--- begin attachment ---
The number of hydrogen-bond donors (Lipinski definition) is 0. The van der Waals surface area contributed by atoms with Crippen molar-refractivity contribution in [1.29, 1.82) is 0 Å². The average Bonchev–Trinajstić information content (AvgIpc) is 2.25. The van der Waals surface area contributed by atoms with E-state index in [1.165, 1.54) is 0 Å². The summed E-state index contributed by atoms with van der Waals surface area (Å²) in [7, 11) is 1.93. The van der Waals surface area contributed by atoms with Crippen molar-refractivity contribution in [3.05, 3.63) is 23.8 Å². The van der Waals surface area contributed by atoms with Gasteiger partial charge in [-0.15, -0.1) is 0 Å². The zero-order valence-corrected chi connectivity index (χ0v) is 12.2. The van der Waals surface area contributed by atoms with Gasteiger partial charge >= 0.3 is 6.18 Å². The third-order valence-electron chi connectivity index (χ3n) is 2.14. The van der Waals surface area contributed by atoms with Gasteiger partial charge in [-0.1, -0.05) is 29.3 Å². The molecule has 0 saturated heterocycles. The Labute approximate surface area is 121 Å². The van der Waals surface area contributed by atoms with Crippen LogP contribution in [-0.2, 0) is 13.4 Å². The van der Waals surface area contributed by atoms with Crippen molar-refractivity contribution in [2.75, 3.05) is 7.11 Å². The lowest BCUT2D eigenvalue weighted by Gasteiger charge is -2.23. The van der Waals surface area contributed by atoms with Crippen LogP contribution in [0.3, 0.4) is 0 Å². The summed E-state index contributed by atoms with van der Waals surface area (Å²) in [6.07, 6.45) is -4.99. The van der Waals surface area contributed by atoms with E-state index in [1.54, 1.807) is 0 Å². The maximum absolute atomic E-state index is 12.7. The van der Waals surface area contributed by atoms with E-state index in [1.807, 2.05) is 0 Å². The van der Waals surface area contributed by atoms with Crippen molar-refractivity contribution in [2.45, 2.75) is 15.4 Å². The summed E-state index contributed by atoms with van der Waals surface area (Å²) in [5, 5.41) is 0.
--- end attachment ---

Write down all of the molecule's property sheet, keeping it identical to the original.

The number of hydrogen-bond donors (Lipinski definition) is 0. The van der Waals surface area contributed by atoms with Crippen molar-refractivity contribution in [1.29, 1.82) is 0 Å². The average Bonchev–Trinajstić information content (AvgIpc) is 2.25. The van der Waals surface area contributed by atoms with E-state index in [1.165, 1.54) is 0 Å². The summed E-state index contributed by atoms with van der Waals surface area (Å²) in [7, 11) is 1.93. The van der Waals surface area contributed by atoms with Crippen molar-refractivity contribution in [3.05, 3.63) is 23.8 Å². The van der Waals surface area contributed by atoms with Gasteiger partial charge in [-0.15, -0.1) is 0 Å². The zero-order valence-corrected chi connectivity index (χ0v) is 12.2. The van der Waals surface area contributed by atoms with Gasteiger partial charge >= 0.3 is 6.18 Å². The third-order valence-electron chi connectivity index (χ3n) is 2.14. The van der Waals surface area contributed by atoms with Gasteiger partial charge in [-0.1, -0.05) is 29.3 Å². The molecule has 0 saturated heterocycles. The Labute approximate surface area is 121 Å². The van der Waals surface area contributed by atoms with Crippen LogP contribution in [-0.2, 0) is 13.4 Å². The van der Waals surface area contributed by atoms with Crippen molar-refractivity contribution in [2.75, 3.05) is 7.11 Å². The lowest BCUT2D eigenvalue weighted by Gasteiger charge is -2.23. The van der Waals surface area contributed by atoms with Crippen LogP contribution in [0.3, 0.4) is 0 Å². The summed E-state index contributed by atoms with van der Waals surface area (Å²) in [6.07, 6.45) is -4.99. The van der Waals surface area contributed by atoms with E-state index in [1.54, 1.807) is 0 Å². The maximum absolute atomic E-state index is 12.7. The van der Waals surface area contributed by atoms with E-state index in [1.807, 2.05) is 0 Å². The van der Waals surface area contributed by atoms with Crippen molar-refractivity contribution in [2.45, 2.75) is 15.4 Å². The summed E-state index contributed by atoms with van der Waals surface area (Å²) in [5, 5.41) is 0.